Tuesday, October 26, 2010

Sufjan Stevens Concert

Sufjan Stevens in concert was what I thought it would be, and it wasn’t. He’d like that answer.

One thing was clear after listening to his music and his short monologues between songs, Sufjan is in a stage of purgation. My guess is that he’s dealing with some messy stuff in his past or in his present, which comes out in his music. It’s significantly darker than his earlier material, and I’d say even the brighter parts of it are not the hope I hear in previous albums.

“If anyone came here to listen to me play the banjo, they can see me after the show. There’s a money-back guarantee.” Those were his words towards the end of the concert. At least he was aware.

The concert was almost entirely any work he did in the past two albums, and really just “Age of Adz” (which I learned at the concert is pronounced odds, not ads). If anyone has listened to this album, they’ll notice a dramatic shift to synthesizers with a heavy electronic sound. I don’t mind this, and I don’t mind his older material, but it is a shift, and I’m sure we all had to change our Sufjan paradigms when we heard it. The concert was a visible form of this shift.

Two strong points about it.

The videos played during the songs. These were wonderful. The most memorable was the multicolored sea plant that grew from the bottom left corner of the screen to eventually fill the entire background. Other times, inspired as Sufjan said by the artwork of Royal Robertson, it was like we were a few feet off the surface of another planet with all sorts of moving architecture flying toward us. This went on for many of the songs. It worked, though I felt like I was in a 60s sci-fi movie throughout much of it.

And the choreography, particularly the dancers themselves. Yes, there was choreography at the Sufjan Stevens concert. They seemed to have a dance for each of the newer songs and Sufjan would sometimes join as if the words went along with the songs, like a person could jump in at any time depending on what words or moves went at that part. Sufjan’s dancing was a mix between undulations and robotic gestures that fit with the music.

The best song during the show was his 25 minute song, “Impossible Soul” that ended with a kind of dance-off between one of the dancers and Sufjan on the tiny runway in front of the stage. His new style seemed to work in longer doses, letting the listeners enter a meditative state.

He finished the show with three of his older songs: “Chicago”, “Casimir Pulaski Day”, and “Flint (For the Unemployed and Underpaid).” A friend of mine said this made the concert worth it. This is true because if he stayed with only his newer material, it’d be a denial for both himself and us.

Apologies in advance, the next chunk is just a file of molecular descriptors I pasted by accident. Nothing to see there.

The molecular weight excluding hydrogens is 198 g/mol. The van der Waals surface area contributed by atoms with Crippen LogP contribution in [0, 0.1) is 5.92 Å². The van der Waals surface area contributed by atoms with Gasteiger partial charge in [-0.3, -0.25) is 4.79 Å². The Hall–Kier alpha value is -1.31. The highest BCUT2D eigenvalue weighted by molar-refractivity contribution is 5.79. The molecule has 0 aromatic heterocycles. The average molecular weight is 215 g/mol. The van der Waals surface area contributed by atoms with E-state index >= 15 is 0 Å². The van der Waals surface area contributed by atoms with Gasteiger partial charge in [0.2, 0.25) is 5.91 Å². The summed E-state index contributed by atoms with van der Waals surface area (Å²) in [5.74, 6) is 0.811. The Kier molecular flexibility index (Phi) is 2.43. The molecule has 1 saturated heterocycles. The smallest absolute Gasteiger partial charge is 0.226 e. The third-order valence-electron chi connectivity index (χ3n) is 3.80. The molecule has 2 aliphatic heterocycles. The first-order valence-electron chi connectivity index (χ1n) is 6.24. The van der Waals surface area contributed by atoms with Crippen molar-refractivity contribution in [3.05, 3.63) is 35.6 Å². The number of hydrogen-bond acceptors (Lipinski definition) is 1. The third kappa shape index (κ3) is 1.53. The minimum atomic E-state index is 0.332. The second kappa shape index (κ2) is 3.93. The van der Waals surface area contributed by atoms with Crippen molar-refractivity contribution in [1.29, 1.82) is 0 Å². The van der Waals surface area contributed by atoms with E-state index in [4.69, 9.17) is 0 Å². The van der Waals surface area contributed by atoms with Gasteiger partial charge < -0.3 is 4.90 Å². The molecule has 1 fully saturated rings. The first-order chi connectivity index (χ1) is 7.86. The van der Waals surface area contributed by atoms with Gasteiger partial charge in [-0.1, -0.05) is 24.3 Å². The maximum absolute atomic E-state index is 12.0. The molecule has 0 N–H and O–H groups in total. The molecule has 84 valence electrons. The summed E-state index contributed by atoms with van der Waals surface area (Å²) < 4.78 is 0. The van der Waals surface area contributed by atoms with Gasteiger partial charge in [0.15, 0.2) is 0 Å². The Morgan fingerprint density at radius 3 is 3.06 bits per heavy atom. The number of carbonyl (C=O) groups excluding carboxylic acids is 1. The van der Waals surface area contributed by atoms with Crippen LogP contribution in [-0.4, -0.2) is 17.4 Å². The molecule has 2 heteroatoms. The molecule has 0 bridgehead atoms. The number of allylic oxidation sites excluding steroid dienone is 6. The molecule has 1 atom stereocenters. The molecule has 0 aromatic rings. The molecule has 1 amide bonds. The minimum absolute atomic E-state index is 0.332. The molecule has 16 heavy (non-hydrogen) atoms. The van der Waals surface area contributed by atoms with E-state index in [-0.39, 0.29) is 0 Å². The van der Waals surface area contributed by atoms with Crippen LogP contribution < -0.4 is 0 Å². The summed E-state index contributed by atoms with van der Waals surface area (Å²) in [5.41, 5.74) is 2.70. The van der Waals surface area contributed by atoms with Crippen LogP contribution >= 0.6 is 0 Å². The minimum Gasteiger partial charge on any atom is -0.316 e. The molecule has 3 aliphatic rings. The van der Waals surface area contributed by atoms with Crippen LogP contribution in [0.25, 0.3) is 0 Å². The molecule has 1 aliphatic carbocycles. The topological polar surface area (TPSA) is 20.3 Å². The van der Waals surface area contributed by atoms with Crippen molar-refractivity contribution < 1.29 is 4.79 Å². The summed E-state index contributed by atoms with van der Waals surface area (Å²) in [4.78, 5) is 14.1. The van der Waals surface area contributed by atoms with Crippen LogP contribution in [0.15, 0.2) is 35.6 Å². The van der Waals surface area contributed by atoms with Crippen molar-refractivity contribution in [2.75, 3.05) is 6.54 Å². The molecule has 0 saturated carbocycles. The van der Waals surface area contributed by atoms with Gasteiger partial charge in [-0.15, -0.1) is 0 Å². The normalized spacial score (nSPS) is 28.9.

Monday, October 25, 2010

New Blog

I started this blog in the spring with no clear direction and around June I stopped posting. We know why we start things usually, but when they fade the reasons aren't as clear. However, after a few months to think on other matters, I decided to start blogging again, though this time with a bit more organization and focus.

I decided this blog will be for personal things. Topics such as movie reviews, thoughts on living, encounters with felines, etc. Before, this blog had all sorts of topics, but there will be two I will leave to another blog, my most recent creation.

Here is the link:


The other blog will be for religious, spiritual, and sometimes political issues, the more serious things I blog about. Heaven forbid I leave humor out of it. Lord, have mercy on us if I do.

Thanks to everyone who reads my blogs, and I apologize for dropping it all and never saying a word since June. I hope to be more consistent in the future.

Sunday, October 24, 2010

Music and Time

One of my greatest fears is to grow out of touch with what's new regarding music and movies. Getting older usually contributes to this, so does having children, a drug addiction doesn't help so much either. I am getting older, but the other two are not quite in my life yet- one I hope to have, the other not so much.

Ever met that guy that is listening to the same music he did ten years ago? I don't want to be that person. I counter this by spending a little time a week listening to NPR: All Songs Considered and DayTrotter as well as having people in my life that look for good music even on daily basis. Of course, I trust their opinion and they're usually right.

As I spend the afternoon going through new music, I realized for the first time as I'm watching the little dot on the bar that shows the song progressing that music and time are related, closely related. Tempo, time measure, and even the seconds ticking by as a song plays all point to time. Music exists in time, but I wonder if in some way humans attempt to transcend time through music.